problems in your firm’s manufacturing and quality assurance systems. You are responsible for investigating and determining the causes of the violations identified by the FDA. If the causes are determined to be systems problems, you must promptly initiate permanent corrective actions.

If you fail to take prompt action to correct these deviations, FDA may take regulatory action without further notice to you. Under Section 801(a) of the Act, for example, FDA could detain your products without physical examination upon entry into the United States, on the ground that they appear to be adulterated under section 501(h). In addition, United States federal agencies
are advised of the issuance of all Warning Letters about medical devices so that they may take this information into account when considering the award of contracts. Also, no requests for Certificates For Products For Export will be approved until the violations related to the subject devices have been corrected.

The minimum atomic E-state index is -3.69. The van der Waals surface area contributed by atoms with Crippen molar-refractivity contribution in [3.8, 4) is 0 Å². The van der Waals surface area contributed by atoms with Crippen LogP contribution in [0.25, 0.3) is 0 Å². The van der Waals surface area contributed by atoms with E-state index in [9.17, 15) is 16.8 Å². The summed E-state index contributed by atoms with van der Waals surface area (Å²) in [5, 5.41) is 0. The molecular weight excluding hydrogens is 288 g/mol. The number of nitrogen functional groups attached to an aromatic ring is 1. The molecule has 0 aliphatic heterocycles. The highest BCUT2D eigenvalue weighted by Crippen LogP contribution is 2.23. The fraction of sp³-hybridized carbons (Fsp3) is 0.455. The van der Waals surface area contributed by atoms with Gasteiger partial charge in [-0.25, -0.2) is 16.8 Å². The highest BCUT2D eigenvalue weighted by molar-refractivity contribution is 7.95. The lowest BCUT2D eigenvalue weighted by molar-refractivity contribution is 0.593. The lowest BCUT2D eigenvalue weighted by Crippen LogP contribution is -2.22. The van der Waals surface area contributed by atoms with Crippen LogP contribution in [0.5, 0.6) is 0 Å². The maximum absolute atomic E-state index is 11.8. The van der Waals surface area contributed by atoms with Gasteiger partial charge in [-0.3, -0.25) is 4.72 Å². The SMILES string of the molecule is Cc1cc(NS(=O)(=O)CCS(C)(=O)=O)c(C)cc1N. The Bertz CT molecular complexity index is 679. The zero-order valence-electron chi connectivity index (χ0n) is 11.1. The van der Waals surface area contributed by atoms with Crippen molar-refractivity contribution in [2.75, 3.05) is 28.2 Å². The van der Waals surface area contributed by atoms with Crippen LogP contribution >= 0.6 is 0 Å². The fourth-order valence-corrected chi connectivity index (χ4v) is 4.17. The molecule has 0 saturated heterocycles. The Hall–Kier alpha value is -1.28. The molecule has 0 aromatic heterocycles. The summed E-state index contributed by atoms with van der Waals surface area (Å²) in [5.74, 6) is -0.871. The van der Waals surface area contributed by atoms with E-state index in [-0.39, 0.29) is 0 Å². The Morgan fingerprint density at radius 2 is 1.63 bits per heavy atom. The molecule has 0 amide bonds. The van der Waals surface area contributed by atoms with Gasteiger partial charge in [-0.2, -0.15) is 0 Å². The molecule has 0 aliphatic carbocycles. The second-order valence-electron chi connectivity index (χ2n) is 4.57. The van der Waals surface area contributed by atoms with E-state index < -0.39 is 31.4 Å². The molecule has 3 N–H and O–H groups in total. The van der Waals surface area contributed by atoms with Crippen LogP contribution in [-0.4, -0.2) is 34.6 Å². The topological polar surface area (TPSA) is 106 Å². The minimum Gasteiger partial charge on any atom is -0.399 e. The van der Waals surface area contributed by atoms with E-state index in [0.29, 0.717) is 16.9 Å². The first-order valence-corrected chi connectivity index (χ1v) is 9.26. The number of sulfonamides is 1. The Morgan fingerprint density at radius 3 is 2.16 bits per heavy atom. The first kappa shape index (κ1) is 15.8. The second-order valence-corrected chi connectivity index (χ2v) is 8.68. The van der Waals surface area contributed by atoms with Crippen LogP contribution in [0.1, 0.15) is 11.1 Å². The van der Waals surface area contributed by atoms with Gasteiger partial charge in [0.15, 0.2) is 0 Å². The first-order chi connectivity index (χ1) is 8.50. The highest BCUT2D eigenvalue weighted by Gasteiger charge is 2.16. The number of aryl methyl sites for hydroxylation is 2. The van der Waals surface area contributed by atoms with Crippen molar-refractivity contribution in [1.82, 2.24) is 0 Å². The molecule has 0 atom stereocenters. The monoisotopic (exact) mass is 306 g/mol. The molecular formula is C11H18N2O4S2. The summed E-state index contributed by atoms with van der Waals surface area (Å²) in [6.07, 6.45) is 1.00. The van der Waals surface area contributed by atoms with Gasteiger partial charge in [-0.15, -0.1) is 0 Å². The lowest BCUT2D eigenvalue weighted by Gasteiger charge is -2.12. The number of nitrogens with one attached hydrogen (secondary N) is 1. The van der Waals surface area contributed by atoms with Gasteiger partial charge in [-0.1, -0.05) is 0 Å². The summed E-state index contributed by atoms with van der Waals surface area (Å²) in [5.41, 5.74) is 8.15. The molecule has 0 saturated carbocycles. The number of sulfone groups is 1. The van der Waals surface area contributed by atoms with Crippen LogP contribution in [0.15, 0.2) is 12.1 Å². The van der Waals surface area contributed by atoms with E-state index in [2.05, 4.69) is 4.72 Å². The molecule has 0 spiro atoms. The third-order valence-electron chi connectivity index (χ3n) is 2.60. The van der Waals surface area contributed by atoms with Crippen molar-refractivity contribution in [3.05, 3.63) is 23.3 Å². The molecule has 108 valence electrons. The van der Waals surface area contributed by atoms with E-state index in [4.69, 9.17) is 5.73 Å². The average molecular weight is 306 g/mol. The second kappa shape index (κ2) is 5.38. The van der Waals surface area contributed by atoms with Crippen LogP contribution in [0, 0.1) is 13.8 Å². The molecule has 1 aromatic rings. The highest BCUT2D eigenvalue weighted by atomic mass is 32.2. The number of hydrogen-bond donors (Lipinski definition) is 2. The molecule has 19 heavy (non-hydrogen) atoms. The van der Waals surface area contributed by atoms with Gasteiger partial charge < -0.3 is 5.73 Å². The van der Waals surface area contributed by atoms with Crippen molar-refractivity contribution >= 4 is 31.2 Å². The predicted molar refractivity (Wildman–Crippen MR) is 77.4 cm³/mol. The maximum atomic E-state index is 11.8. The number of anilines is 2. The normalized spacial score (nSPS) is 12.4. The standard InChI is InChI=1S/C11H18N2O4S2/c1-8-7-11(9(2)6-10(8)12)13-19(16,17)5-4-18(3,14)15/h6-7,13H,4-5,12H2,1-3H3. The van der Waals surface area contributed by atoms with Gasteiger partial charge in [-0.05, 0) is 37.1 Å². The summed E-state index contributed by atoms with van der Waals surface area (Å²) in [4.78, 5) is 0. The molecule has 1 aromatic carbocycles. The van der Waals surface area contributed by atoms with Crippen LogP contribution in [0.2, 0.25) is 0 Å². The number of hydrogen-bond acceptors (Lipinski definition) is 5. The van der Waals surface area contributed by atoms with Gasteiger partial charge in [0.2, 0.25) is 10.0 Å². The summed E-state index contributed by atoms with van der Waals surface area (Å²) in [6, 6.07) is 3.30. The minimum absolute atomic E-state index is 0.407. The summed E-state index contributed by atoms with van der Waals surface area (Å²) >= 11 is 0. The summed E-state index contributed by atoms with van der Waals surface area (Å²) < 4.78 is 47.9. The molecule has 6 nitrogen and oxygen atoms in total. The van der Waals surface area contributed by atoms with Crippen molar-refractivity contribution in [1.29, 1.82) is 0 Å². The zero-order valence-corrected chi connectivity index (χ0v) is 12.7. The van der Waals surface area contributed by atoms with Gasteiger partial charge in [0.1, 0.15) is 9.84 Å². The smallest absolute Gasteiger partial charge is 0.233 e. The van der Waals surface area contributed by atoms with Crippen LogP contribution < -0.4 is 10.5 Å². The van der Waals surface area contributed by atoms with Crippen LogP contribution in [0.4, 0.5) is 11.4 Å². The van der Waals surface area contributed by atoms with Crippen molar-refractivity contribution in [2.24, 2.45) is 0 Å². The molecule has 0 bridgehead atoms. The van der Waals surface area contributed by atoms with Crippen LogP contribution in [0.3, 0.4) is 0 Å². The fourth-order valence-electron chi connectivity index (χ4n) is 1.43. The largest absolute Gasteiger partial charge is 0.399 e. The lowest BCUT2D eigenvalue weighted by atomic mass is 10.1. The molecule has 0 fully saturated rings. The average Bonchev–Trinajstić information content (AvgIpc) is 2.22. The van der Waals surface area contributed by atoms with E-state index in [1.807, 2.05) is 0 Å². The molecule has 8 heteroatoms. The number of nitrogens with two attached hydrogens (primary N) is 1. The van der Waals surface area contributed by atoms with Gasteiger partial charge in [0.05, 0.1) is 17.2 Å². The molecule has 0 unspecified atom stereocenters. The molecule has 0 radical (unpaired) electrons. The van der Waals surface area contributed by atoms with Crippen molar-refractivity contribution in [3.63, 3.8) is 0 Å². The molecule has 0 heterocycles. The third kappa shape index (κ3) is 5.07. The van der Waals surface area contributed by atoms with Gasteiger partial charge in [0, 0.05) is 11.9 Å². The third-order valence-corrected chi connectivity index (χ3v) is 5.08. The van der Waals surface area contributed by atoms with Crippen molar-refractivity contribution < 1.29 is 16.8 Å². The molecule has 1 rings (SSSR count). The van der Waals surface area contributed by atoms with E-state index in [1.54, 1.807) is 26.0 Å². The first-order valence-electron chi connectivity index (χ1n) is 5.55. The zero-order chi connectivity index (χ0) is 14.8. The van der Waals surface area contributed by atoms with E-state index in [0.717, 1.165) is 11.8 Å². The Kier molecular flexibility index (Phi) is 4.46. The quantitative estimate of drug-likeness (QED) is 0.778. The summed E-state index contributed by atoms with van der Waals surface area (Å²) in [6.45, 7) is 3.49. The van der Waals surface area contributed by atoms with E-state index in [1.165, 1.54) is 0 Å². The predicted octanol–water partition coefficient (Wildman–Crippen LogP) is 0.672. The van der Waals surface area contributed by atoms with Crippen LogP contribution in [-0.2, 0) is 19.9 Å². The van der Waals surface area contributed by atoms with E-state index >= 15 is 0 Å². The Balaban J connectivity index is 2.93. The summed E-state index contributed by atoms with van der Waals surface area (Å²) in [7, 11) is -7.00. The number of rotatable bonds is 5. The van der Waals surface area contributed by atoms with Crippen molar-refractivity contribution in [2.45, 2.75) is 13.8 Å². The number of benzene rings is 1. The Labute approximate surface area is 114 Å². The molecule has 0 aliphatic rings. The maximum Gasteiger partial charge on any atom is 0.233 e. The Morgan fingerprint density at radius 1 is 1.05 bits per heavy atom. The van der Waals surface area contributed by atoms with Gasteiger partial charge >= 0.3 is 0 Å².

Please notify this office in writing within 15 working days of the specific steps you have taken to correct the noted violations, including an explanation of how you plan to prevent these violations, or similar violations, from occurring again. Include all documentation of the corrective action you have taken. If you plan to make any corrections in the future, include those
plans (including timeframes) with your response to this letter as well. If the documentation is not in English, please provide a translation to facilitate our review.

Your response should be submitted to:
Food and Drug Administration
Center for Devices and Radiological Health,
Office of Compliance, Division of Enforcement B
Orthopedic, Physical Medicine and Anesthesiology Devices Branch
2098 Gaither Road
Rockville, Maryland 20850 USA

Please send your response to the attention of Ms. Christy Foreman. We acknowledge that you have submitted a response, dated April 7, 2003, concerning our investigator’s observations noted on the form FDA 483. We have reviewed your response and
have concluded that it is inadequate for the reasons cited above.

If you need help in understanding the contents of this letter, please contact Ms. Christy Foreman at the above address or at (301) 594 - 4659 or FAX (301) 594 - 4672.

Sincerely yours,

/s/
Timothy A. Ulatowski
Director
Office of Compliance
Center for Devices and
Radiological Health